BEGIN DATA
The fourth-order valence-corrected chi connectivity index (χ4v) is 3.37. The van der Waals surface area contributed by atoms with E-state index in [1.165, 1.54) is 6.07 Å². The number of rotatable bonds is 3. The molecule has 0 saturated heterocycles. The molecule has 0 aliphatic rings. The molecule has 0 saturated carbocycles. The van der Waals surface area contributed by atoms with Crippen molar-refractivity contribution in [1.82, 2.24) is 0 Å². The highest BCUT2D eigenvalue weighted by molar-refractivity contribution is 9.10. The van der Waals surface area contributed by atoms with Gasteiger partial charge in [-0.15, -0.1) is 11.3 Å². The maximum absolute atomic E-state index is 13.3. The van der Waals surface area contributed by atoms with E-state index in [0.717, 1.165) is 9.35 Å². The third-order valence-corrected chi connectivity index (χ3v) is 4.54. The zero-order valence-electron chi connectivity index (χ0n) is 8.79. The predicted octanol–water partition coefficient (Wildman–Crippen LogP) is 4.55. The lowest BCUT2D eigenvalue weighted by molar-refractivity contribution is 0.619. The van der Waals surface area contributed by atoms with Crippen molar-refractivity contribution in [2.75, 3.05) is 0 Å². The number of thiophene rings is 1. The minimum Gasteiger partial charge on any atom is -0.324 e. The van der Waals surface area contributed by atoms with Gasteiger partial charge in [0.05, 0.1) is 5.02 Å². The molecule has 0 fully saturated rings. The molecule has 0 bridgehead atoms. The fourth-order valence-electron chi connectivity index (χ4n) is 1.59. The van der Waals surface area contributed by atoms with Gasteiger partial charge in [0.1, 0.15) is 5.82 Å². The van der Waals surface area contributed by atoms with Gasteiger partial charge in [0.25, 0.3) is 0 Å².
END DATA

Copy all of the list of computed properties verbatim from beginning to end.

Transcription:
The fourth-order valence-corrected chi connectivity index (χ4v) is 3.37. The van der Waals surface area contributed by atoms with E-state index in [1.165, 1.54) is 6.07 Å². The number of rotatable bonds is 3. The molecule has 0 saturated heterocycles. The molecule has 0 aliphatic rings. The molecule has 0 saturated carbocycles. The van der Waals surface area contributed by atoms with Crippen molar-refractivity contribution in [1.82, 2.24) is 0 Å². The highest BCUT2D eigenvalue weighted by molar-refractivity contribution is 9.10. The van der Waals surface area contributed by atoms with Gasteiger partial charge in [-0.15, -0.1) is 11.3 Å². The maximum absolute atomic E-state index is 13.3. The van der Waals surface area contributed by atoms with E-state index in [0.717, 1.165) is 9.35 Å². The third-order valence-corrected chi connectivity index (χ3v) is 4.54. The zero-order valence-electron chi connectivity index (χ0n) is 8.79. The predicted octanol–water partition coefficient (Wildman–Crippen LogP) is 4.55. The lowest BCUT2D eigenvalue weighted by molar-refractivity contribution is 0.619. The van der Waals surface area contributed by atoms with Crippen molar-refractivity contribution in [2.75, 3.05) is 0 Å². The number of thiophene rings is 1. The minimum Gasteiger partial charge on any atom is -0.324 e. The van der Waals surface area contributed by atoms with Gasteiger partial charge in [0.05, 0.1) is 5.02 Å². The molecule has 0 fully saturated rings. The molecule has 0 bridgehead atoms. The fourth-order valence-electron chi connectivity index (χ4n) is 1.59. The van der Waals surface area contributed by atoms with Gasteiger partial charge in [0.1, 0.15) is 5.82 Å². The van der Waals surface area contributed by atoms with Gasteiger partial charge in [0.25, 0.3) is 0 Å².